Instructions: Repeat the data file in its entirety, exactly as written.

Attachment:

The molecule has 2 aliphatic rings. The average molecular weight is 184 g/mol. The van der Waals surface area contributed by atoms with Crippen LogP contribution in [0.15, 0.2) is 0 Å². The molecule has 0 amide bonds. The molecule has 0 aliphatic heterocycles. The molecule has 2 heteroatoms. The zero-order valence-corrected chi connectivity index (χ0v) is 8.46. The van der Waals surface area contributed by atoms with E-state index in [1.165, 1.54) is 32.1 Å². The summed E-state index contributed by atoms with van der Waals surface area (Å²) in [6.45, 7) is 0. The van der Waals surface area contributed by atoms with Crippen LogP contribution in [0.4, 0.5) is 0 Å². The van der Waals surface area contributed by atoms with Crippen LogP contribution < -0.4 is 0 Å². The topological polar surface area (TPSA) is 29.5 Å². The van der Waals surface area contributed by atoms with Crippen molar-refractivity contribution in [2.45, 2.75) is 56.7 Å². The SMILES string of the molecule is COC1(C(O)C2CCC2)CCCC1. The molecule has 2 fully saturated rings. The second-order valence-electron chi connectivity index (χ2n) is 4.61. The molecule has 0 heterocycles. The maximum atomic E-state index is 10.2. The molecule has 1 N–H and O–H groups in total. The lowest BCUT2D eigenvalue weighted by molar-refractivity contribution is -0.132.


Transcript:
The molecule has 2 aliphatic rings. The average molecular weight is 184 g/mol. The van der Waals surface area contributed by atoms with Crippen LogP contribution in [0.15, 0.2) is 0 Å². The molecule has 0 amide bonds. The molecule has 0 aliphatic heterocycles. The molecule has 2 heteroatoms. The zero-order valence-corrected chi connectivity index (χ0v) is 8.46. The van der Waals surface area contributed by atoms with E-state index in [1.165, 1.54) is 32.1 Å². The summed E-state index contributed by atoms with van der Waals surface area (Å²) in [6.45, 7) is 0. The van der Waals surface area contributed by atoms with Crippen LogP contribution in [0.4, 0.5) is 0 Å². The van der Waals surface area contributed by atoms with Crippen LogP contribution < -0.4 is 0 Å². The topological polar surface area (TPSA) is 29.5 Å². The van der Waals surface area contributed by atoms with Crippen molar-refractivity contribution in [2.45, 2.75) is 56.7 Å². The SMILES string of the molecule is COC1(C(O)C2CCC2)CCCC1. The molecule has 2 fully saturated rings. The second-order valence-electron chi connectivity index (χ2n) is 4.61. The molecule has 0 heterocycles. The maximum atomic E-state index is 10.2. The molecule has 1 N–H and O–H groups in total. The lowest BCUT2D eigenvalue weighted by molar-refractivity contribution is -0.132.